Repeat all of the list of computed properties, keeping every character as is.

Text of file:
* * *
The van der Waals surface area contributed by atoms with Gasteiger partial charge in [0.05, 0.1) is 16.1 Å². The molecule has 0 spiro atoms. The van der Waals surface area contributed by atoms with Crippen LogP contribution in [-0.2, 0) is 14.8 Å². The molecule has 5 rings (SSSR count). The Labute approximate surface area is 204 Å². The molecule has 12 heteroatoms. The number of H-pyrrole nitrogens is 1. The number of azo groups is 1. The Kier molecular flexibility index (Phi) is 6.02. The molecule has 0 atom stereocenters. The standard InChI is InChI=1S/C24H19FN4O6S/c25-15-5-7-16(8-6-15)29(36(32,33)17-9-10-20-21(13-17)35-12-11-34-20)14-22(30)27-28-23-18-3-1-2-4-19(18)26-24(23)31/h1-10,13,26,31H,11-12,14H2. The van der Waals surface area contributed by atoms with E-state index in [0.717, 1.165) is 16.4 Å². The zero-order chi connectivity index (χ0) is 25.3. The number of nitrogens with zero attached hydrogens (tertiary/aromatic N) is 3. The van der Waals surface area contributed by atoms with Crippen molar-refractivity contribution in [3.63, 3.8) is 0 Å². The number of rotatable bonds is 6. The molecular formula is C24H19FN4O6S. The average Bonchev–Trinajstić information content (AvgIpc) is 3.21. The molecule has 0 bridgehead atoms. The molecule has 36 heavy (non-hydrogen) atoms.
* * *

The van der Waals surface area contributed by atoms with Gasteiger partial charge in [0.05, 0.1) is 16.1 Å². The molecule has 0 spiro atoms. The van der Waals surface area contributed by atoms with Crippen LogP contribution in [-0.2, 0) is 14.8 Å². The molecule has 5 rings (SSSR count). The Labute approximate surface area is 204 Å². The molecule has 12 heteroatoms. The number of H-pyrrole nitrogens is 1. The number of azo groups is 1. The Kier molecular flexibility index (Phi) is 6.02. The molecule has 0 atom stereocenters. The standard InChI is InChI=1S/C24H19FN4O6S/c25-15-5-7-16(8-6-15)29(36(32,33)17-9-10-20-21(13-17)35-12-11-34-20)14-22(30)27-28-23-18-3-1-2-4-19(18)26-24(23)31/h1-10,13,26,31H,11-12,14H2. The van der Waals surface area contributed by atoms with E-state index in [0.717, 1.165) is 16.4 Å². The zero-order chi connectivity index (χ0) is 25.3. The number of nitrogens with zero attached hydrogens (tertiary/aromatic N) is 3. The van der Waals surface area contributed by atoms with Crippen molar-refractivity contribution in [3.63, 3.8) is 0 Å². The number of rotatable bonds is 6. The molecular formula is C24H19FN4O6S. The average Bonchev–Trinajstić information content (AvgIpc) is 3.21. The molecule has 0 bridgehead atoms. The molecule has 36 heavy (non-hydrogen) atoms.